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Clark: 'I am proud to be a Democrat'

Retired Gen. Wesley Clark
Retired Gen. Wesley Clark

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WASHINGTON (CNN) -- Former NATO supreme commander Wesley Clark said Wednesday he would run as a Democrat if he mounts a challenge to President Bush in 2004, but said he was not yet ready to enter the race for the White House.

Clark had not declared his party affiliation before Wednesday. In an interview on CNN's "Inside Politics", the retired four-star general said, "I'd be proud, and I am proud, to be a Democrat."

"It's a party that stands for internationalism. It's a party that stands for ordinary men and women," he said. "It's a party that stands for fair play and equity and justice and common sense and reasonable dialogue. It's a party that has had a great tradition in our country. I'm very attracted to it, and that's the party I will belong to."

He did not say whether he would seek the presidency, but "I'm closer to working my way through it."

In an address Wednesday night at New York University, Clark said he has not made "a personal decision" to run for president.

Not deterred, his grass-root supporters handed out Clark candy bars to passers-by in support of a potential campaign. He is widely expected to make a decision by mid-September.

Clark, who led NATO's military alliance during the 1999 Kosovo conflict, would be the 10th Democrat to enter the presidential race if he runs.

Supporters of a presidential draft campaign are recruiting volunteers for a possible campaign and have aired television spots in New Hampshire, Iowa and Clark's home state of Arkansas to drum up support. Clark has said he has nothing to do with the effort but would do nothing to discourage it.

The 57-year-old Clark retired from the Army after a 34-year career that included combat in Vietnam, a Rhodes Scholarship and leading the military negotiations in the peace talks that ended the war in Bosnia in 1995.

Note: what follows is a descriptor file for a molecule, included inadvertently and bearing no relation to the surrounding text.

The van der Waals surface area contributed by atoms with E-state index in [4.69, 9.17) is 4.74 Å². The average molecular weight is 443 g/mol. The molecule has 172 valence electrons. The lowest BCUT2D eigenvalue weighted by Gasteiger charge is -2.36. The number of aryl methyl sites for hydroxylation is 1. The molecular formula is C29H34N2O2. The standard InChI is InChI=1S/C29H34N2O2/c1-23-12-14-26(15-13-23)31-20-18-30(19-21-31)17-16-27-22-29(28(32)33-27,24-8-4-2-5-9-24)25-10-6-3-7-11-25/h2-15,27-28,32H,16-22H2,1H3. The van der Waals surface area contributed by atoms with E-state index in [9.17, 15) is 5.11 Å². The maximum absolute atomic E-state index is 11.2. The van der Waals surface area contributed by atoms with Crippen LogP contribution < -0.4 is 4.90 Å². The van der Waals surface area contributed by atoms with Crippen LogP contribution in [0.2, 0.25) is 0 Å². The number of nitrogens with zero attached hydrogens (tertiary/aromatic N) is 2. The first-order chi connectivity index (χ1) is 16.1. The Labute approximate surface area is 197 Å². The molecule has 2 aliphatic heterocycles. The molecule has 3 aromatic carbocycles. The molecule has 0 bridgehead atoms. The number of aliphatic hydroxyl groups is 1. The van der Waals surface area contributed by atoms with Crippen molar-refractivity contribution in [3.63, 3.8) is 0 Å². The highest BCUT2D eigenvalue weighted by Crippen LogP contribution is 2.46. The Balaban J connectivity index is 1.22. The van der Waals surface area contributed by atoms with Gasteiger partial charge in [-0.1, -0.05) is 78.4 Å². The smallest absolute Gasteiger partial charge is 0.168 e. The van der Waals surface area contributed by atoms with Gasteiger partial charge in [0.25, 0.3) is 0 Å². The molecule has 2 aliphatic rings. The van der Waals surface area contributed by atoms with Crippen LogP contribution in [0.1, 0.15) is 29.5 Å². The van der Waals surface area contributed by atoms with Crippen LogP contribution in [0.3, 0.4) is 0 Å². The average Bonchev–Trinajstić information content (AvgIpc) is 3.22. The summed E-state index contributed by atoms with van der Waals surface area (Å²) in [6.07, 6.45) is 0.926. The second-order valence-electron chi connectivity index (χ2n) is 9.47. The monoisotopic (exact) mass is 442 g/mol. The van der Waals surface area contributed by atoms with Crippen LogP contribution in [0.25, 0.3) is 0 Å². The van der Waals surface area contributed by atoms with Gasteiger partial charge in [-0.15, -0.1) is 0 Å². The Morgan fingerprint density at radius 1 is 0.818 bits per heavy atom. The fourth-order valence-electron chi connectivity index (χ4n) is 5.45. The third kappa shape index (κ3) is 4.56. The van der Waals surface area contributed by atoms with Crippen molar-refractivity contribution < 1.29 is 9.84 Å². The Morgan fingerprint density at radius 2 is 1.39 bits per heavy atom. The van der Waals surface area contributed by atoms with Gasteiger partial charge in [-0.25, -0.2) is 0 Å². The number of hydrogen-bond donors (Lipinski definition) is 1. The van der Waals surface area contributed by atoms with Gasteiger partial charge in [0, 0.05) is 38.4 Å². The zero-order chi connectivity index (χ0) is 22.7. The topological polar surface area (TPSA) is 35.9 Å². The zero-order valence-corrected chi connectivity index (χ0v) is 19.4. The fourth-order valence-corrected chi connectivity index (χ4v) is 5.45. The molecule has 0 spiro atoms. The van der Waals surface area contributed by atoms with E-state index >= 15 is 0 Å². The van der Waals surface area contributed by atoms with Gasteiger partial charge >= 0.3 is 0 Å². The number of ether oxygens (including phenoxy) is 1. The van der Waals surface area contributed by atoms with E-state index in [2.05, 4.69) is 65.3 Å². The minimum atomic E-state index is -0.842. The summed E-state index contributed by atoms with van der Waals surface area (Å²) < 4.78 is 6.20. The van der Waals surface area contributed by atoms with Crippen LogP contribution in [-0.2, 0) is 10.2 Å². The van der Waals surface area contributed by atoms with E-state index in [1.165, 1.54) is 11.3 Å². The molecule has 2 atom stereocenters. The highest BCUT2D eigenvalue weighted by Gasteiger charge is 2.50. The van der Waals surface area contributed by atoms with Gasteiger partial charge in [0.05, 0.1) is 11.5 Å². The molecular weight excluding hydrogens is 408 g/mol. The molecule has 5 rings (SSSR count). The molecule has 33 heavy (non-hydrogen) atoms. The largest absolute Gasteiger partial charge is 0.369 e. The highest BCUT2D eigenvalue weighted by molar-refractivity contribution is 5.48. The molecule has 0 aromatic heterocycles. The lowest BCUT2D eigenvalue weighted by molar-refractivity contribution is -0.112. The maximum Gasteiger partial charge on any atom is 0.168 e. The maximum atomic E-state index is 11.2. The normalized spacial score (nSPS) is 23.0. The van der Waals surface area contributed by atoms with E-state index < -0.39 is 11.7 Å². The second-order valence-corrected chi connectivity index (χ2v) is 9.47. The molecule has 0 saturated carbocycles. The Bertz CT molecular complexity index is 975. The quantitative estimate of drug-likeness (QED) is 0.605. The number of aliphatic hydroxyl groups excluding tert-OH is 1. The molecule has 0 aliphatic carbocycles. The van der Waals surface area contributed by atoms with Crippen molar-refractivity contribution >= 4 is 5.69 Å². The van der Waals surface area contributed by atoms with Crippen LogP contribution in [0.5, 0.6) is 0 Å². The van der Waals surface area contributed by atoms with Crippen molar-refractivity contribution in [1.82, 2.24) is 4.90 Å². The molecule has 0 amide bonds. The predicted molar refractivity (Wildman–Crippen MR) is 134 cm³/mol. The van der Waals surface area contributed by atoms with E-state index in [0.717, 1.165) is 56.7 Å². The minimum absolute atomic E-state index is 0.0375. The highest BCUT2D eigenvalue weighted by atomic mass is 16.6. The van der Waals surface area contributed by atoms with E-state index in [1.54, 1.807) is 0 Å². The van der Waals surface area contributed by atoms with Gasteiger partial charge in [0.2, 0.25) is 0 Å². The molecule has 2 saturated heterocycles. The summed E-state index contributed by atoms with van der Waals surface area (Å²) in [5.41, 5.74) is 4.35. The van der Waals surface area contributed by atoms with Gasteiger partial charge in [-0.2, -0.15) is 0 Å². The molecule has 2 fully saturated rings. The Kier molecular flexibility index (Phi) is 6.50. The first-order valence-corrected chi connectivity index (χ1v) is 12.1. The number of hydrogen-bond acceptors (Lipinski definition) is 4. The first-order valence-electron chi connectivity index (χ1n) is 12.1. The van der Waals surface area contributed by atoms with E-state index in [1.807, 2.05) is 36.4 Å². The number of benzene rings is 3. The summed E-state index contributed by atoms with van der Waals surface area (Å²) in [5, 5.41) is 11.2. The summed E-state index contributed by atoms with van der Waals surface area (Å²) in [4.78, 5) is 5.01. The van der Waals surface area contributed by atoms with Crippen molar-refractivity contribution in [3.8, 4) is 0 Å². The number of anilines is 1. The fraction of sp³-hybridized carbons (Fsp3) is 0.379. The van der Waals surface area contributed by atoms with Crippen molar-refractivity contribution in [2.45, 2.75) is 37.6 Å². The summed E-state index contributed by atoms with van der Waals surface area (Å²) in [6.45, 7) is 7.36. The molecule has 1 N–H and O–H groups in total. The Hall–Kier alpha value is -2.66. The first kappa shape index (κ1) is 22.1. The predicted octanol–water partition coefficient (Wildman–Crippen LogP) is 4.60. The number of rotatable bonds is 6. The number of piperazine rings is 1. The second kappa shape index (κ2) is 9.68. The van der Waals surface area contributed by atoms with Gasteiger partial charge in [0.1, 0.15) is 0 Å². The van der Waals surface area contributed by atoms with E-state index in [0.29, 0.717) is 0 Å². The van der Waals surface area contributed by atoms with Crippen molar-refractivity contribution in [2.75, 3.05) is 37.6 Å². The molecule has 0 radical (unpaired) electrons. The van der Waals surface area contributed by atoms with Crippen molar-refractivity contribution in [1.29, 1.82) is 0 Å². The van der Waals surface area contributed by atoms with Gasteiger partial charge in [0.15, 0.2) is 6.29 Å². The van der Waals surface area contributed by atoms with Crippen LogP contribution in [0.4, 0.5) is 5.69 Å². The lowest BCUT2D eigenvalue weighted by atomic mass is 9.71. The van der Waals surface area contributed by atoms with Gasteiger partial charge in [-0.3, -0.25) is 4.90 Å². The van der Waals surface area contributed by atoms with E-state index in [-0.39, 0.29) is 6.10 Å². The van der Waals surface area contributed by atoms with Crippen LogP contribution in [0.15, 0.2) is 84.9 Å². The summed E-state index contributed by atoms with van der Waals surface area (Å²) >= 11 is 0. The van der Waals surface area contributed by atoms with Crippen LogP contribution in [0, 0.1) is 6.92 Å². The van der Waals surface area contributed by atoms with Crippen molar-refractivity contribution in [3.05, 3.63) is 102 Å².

He became NATO's supreme commander in 1997, but reportedly clashed with Pentagon officials during the Kosovo campaign and was relieved of command after the war.

He was a CNN military analyst during the war in Iraq, and has been increasingly critical of the Bush administration's handling of that conflict. In August, he told CNN that the administration led the country to war under "false pretenses," and the United States is no safer as a result.

"I always had my doubts about it. I was always concerned about what would happen afterwards, and of course so much of that has proved true," he said Wednesday.

In previous interviews, Clark has said he considered President Bush's tax cuts inefficient and unwise, and would consider suspending or rescinding them if elected president.

He said years in the Army had persuaded him to support affirmative action "in principle," though he suggested its benefits could be cut at a certain income level.

Clark also said he would reconsider the Clinton administration's "don't-ask, don't-tell" policy on gays in the armed services, saying he considered it ineffective.

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